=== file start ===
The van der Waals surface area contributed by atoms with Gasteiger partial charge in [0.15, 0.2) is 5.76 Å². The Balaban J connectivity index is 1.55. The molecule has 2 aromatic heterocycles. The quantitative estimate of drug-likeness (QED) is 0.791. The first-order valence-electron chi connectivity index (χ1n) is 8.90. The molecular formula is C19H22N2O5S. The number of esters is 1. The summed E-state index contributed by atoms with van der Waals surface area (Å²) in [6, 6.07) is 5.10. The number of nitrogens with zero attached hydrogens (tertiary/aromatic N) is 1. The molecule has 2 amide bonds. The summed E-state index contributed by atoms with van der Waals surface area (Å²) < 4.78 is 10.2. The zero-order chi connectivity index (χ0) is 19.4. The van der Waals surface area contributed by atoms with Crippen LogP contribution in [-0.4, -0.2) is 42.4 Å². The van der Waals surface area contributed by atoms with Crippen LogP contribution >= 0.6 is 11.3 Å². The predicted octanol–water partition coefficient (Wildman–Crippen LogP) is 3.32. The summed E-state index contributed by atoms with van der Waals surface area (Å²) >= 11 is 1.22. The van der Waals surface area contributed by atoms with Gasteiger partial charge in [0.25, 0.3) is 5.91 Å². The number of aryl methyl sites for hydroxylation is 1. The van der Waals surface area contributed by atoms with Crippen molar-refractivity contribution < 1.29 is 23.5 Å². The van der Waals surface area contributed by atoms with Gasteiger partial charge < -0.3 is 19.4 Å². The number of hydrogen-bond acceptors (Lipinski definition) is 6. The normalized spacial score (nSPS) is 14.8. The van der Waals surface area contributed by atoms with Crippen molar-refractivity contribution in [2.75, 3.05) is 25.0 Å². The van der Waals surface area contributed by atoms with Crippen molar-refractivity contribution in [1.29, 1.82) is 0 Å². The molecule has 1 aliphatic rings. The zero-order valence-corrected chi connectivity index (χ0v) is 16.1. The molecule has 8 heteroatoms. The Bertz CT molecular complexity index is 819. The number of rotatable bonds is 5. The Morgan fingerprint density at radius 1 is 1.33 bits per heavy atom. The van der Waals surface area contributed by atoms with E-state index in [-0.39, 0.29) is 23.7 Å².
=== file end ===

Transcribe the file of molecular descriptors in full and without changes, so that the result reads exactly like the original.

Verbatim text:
The van der Waals surface area contributed by atoms with Gasteiger partial charge in [0.15, 0.2) is 5.76 Å². The Balaban J connectivity index is 1.55. The molecule has 2 aromatic heterocycles. The quantitative estimate of drug-likeness (QED) is 0.791. The first-order valence-electron chi connectivity index (χ1n) is 8.90. The molecular formula is C19H22N2O5S. The number of esters is 1. The summed E-state index contributed by atoms with van der Waals surface area (Å²) in [6, 6.07) is 5.10. The number of nitrogens with zero attached hydrogens (tertiary/aromatic N) is 1. The molecule has 2 amide bonds. The summed E-state index contributed by atoms with van der Waals surface area (Å²) < 4.78 is 10.2. The zero-order chi connectivity index (χ0) is 19.4. The van der Waals surface area contributed by atoms with Crippen LogP contribution in [-0.4, -0.2) is 42.4 Å². The van der Waals surface area contributed by atoms with Crippen LogP contribution >= 0.6 is 11.3 Å². The predicted octanol–water partition coefficient (Wildman–Crippen LogP) is 3.32. The summed E-state index contributed by atoms with van der Waals surface area (Å²) >= 11 is 1.22. The van der Waals surface area contributed by atoms with Gasteiger partial charge in [0.25, 0.3) is 5.91 Å². The number of aryl methyl sites for hydroxylation is 1. The van der Waals surface area contributed by atoms with Crippen molar-refractivity contribution < 1.29 is 23.5 Å². The van der Waals surface area contributed by atoms with Gasteiger partial charge < -0.3 is 19.4 Å². The number of hydrogen-bond acceptors (Lipinski definition) is 6. The normalized spacial score (nSPS) is 14.8. The van der Waals surface area contributed by atoms with Crippen molar-refractivity contribution in [2.75, 3.05) is 25.0 Å². The van der Waals surface area contributed by atoms with Crippen molar-refractivity contribution in [1.29, 1.82) is 0 Å². The molecule has 1 aliphatic rings. The zero-order valence-corrected chi connectivity index (χ0v) is 16.1. The molecule has 8 heteroatoms. The Bertz CT molecular complexity index is 819. The number of rotatable bonds is 5. The Morgan fingerprint density at radius 1 is 1.33 bits per heavy atom. The van der Waals surface area contributed by atoms with E-state index in [-0.39, 0.29) is 23.7 Å².